Those who are even remotely familiar Raf Simons tend to be rather well versed in the fact that since Simons launched his eponymous label in September 1995 in Antwerp, Belgium, he has had a strong hand in situating the concept of men’s fashion that we take for granted. For years now, he has showed radical garments that embrace modern technologies and fabrics, and rethink traditional structures – all while producing looks that fluidly transition from year to year. Most famously, he, according to most, initiated the slim silhouette that has taken the runways by storm.
But far from a one-trick pony, Simons’s reach is vast and it is deep. There are his staples: the signature tailoring, the sleeveless tops and shorts, the confident use of color, the exploration of youth codes and of uniforms, the amalgamation of purely classic men’s elements with undeniably futuristic ones – these are the tools that Simons consistently revisits and refines. And then, of course, there are his forays outside of his comfort zone, which also come every season – some more successful than others. His Fall/Winter 2016 outing, entitled, Nightmares and Dreams, was certainly a marked victory.
Also a relatively well-known notion is that for a couple of decades now, the future has been in the hands of Raf Simons. Yet, for Fall/Winter 2016, Simons’s first collection for his eponymous label since his departure from Christian Dior this past Fall, he looked back. In particular, Simons looked to his own Fall/Winter 2002 collection, entitled Virginia Creeper, as well as some of his other previous outings, for his menswear collection this season, which he showed in Paris on Wednesday.
Speaking of Virginia Creeper, this is an apt place to commence, as it appears to be the collection in which A/W 2016 is most significantly rooted. Simons did those who lack significant archives a favor by listing a few collections of reference in his press notes (see them below). These include Virginia Creeper; Waves; Woe Onto Those Who Spit On The Fear Generation...The Wind Will Blow It Back; and Riot, Riot, Riot. A bit about these four collections …
As Hapsical, author of the now-famous, “Raf Simons: 15 Years of Brilliance,” noted, the collection “focused on the unpredictability and duality of nature. The implication was clear: at a time of global crisis, mankind cannot even find safety in nature, which remains as powerful a force as ever, despite the spread of industrialisation and capitalism. The collection also featured elements of American college clothing.”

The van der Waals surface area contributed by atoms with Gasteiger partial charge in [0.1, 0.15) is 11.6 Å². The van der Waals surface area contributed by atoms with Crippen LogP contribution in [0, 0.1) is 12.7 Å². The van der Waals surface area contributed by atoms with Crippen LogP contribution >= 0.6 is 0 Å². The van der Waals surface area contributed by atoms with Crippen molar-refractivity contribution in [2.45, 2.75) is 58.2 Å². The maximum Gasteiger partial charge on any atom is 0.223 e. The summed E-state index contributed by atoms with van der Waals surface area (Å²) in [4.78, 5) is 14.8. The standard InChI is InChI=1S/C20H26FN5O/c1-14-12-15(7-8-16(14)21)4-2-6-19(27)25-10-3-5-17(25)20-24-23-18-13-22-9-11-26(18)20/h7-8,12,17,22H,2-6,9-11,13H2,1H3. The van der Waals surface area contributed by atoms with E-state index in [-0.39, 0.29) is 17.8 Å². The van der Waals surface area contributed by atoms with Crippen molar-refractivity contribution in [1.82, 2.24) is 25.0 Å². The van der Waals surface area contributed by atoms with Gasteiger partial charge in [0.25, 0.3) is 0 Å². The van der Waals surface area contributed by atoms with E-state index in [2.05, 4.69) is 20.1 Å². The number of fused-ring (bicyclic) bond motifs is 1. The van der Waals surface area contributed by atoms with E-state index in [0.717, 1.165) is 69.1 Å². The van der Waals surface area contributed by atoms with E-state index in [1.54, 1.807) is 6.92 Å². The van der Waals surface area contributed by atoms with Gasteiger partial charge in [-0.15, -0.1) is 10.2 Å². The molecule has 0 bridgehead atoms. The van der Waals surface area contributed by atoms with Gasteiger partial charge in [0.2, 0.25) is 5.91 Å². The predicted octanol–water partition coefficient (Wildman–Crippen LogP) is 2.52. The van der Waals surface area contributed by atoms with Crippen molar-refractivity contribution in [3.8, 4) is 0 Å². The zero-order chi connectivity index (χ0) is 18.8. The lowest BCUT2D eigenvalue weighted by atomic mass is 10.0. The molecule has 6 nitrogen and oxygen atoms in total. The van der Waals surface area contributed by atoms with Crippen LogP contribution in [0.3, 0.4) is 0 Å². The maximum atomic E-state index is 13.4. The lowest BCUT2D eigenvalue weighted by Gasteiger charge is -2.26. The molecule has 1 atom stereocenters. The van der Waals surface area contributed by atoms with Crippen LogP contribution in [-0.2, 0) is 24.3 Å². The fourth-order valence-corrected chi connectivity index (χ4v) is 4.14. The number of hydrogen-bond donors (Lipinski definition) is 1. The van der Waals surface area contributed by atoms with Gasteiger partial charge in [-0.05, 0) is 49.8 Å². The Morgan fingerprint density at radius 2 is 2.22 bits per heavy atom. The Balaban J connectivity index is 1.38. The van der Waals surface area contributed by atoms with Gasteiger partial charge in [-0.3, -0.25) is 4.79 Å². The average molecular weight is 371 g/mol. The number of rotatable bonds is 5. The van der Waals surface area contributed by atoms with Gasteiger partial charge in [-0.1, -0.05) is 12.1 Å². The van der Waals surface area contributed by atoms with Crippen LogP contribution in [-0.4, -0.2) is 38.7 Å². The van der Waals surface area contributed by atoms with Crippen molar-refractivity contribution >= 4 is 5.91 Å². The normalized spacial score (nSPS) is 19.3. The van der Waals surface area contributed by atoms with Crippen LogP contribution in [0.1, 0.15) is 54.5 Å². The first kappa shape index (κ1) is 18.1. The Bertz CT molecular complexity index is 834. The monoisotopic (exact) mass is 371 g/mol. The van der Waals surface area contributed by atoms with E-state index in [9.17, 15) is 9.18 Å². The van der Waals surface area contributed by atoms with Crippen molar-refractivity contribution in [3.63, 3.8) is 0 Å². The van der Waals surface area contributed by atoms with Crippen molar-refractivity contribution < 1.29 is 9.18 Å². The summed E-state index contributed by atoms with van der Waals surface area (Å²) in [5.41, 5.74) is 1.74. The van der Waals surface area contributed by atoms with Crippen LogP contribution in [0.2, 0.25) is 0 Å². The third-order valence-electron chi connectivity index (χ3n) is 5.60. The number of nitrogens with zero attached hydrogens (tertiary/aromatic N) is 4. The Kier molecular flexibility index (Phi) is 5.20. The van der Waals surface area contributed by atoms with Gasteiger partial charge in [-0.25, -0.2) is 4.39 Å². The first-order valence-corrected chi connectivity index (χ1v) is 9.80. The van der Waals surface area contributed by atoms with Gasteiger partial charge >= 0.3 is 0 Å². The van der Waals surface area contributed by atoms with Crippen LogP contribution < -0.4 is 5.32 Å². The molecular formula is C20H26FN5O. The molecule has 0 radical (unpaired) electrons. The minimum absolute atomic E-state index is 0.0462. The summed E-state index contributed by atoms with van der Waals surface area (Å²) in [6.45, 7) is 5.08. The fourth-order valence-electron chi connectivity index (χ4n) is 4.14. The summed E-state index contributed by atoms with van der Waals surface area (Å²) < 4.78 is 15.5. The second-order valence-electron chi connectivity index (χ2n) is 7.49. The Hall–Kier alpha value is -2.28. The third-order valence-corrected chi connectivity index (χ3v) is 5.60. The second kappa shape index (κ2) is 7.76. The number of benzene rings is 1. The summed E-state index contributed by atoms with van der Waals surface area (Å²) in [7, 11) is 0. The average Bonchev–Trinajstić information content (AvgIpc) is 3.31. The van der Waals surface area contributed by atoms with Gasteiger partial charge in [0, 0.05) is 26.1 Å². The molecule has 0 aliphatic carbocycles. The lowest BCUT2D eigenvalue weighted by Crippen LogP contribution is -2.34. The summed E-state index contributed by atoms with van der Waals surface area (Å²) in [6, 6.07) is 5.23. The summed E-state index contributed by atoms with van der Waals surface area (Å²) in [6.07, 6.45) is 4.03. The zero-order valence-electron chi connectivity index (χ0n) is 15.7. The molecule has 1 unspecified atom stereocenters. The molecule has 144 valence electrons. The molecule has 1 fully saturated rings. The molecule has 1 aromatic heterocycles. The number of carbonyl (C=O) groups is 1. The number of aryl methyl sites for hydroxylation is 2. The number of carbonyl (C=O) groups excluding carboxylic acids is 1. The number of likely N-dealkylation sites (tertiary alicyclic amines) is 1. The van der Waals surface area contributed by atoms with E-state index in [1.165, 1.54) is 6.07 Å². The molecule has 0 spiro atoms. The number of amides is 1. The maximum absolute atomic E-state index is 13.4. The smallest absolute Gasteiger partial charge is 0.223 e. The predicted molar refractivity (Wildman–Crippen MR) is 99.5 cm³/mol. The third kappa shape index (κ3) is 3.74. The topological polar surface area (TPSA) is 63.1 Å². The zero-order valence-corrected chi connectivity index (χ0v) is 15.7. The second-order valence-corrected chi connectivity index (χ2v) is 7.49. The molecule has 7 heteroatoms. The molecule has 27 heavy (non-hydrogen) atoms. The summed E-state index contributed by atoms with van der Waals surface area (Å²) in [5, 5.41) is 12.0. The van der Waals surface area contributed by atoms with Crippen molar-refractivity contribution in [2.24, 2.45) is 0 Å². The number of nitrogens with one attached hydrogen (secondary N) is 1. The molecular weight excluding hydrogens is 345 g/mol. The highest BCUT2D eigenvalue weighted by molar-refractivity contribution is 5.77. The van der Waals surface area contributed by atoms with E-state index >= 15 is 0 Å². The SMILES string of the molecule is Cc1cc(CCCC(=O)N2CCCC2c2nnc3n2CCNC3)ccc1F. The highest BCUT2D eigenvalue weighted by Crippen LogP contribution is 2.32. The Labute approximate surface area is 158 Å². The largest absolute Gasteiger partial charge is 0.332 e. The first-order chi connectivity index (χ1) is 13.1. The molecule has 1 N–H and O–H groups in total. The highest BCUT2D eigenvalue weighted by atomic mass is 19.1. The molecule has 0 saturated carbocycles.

Waves, which Simons staged for Fall/Winter 2004 explored the idea of "conscious confinement and willful enclosure... [and] the feeling of enlightenment and personal enrichment one can find in extreme but self-chosen isolation.”
For Spring/Summer 2002, Raf showed one of his most famed collections to date, Woe Onto Those Who Spit On The Fear Generation...The Wind Will Blow It Back. Hapiscal puts it well:
Simons' spring/summer 2002 collection is really worth its own blog post some time, because it has been one of the single most influential men's collections. The collection was called ''Woe Onto Those Who Spit On The Fear Generation...The Wind Will Blow It Back' and it was shown in Paris, on models who walked barefoot, their faces obscured by cloths (with obviously chilling connotations, at a time of great global unrest). Interviews have suggested that Simons was preoccupied not with Islamic terrorism, but rather with youth issues. Either way, this collection provides an incredibly powerful statement, and regardless of whether or not (or to what extent) we buy into the idea that fashion mirrors society, it really is a very stylish, modern statement, shown in an incredibly atmospheric way: there is a certain audacity to taking the style codes of youth protest and anarchy, skillfully reworking them in high quality materials, and then presenting them as high fashion to an assembled audience of editors and store buyers in Paris.